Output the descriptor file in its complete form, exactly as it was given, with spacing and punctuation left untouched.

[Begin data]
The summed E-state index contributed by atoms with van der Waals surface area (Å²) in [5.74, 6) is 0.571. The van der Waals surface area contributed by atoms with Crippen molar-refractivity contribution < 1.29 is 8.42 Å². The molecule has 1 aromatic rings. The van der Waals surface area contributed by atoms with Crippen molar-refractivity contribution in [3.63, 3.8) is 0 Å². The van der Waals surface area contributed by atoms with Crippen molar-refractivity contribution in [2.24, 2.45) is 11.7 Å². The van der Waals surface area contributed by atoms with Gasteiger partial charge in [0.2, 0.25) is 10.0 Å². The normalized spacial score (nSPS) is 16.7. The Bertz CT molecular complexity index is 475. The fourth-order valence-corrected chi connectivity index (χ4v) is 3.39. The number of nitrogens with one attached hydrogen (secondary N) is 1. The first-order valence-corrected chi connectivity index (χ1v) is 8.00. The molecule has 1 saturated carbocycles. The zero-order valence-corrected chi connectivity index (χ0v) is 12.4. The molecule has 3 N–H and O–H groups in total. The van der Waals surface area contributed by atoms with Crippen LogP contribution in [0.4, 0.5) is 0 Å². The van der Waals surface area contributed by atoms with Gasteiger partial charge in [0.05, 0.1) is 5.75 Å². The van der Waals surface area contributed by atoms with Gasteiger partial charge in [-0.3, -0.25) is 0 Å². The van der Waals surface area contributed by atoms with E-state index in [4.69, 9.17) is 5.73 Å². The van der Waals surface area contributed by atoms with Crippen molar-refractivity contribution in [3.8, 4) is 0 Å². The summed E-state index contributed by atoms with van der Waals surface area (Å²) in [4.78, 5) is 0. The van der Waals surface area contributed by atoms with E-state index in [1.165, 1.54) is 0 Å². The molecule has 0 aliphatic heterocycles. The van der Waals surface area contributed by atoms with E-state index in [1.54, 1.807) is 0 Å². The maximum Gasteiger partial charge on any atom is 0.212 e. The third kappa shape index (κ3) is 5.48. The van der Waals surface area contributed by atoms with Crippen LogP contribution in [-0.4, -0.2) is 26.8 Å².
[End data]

The summed E-state index contributed by atoms with van der Waals surface area (Å²) in [5.74, 6) is 0.571. The van der Waals surface area contributed by atoms with Crippen molar-refractivity contribution < 1.29 is 8.42 Å². The molecule has 1 aromatic rings. The van der Waals surface area contributed by atoms with Crippen molar-refractivity contribution in [3.63, 3.8) is 0 Å². The van der Waals surface area contributed by atoms with Crippen molar-refractivity contribution in [2.24, 2.45) is 11.7 Å². The van der Waals surface area contributed by atoms with Gasteiger partial charge in [0.2, 0.25) is 10.0 Å². The normalized spacial score (nSPS) is 16.7. The Bertz CT molecular complexity index is 475. The fourth-order valence-corrected chi connectivity index (χ4v) is 3.39. The number of nitrogens with one attached hydrogen (secondary N) is 1. The first-order valence-corrected chi connectivity index (χ1v) is 8.00. The molecule has 1 saturated carbocycles. The zero-order valence-corrected chi connectivity index (χ0v) is 12.4. The molecule has 3 N–H and O–H groups in total. The van der Waals surface area contributed by atoms with Crippen LogP contribution in [0.4, 0.5) is 0 Å². The van der Waals surface area contributed by atoms with Gasteiger partial charge in [0.05, 0.1) is 5.75 Å². The van der Waals surface area contributed by atoms with Gasteiger partial charge in [-0.3, -0.25) is 0 Å². The van der Waals surface area contributed by atoms with E-state index in [4.69, 9.17) is 5.73 Å². The van der Waals surface area contributed by atoms with Crippen molar-refractivity contribution in [3.8, 4) is 0 Å². The summed E-state index contributed by atoms with van der Waals surface area (Å²) in [4.78, 5) is 0. The van der Waals surface area contributed by atoms with E-state index in [1.165, 1.54) is 0 Å². The molecule has 0 aliphatic heterocycles. The van der Waals surface area contributed by atoms with E-state index in [1.54, 1.807) is 0 Å². The maximum Gasteiger partial charge on any atom is 0.212 e. The third kappa shape index (κ3) is 5.48. The van der Waals surface area contributed by atoms with Crippen LogP contribution in [-0.4, -0.2) is 26.8 Å².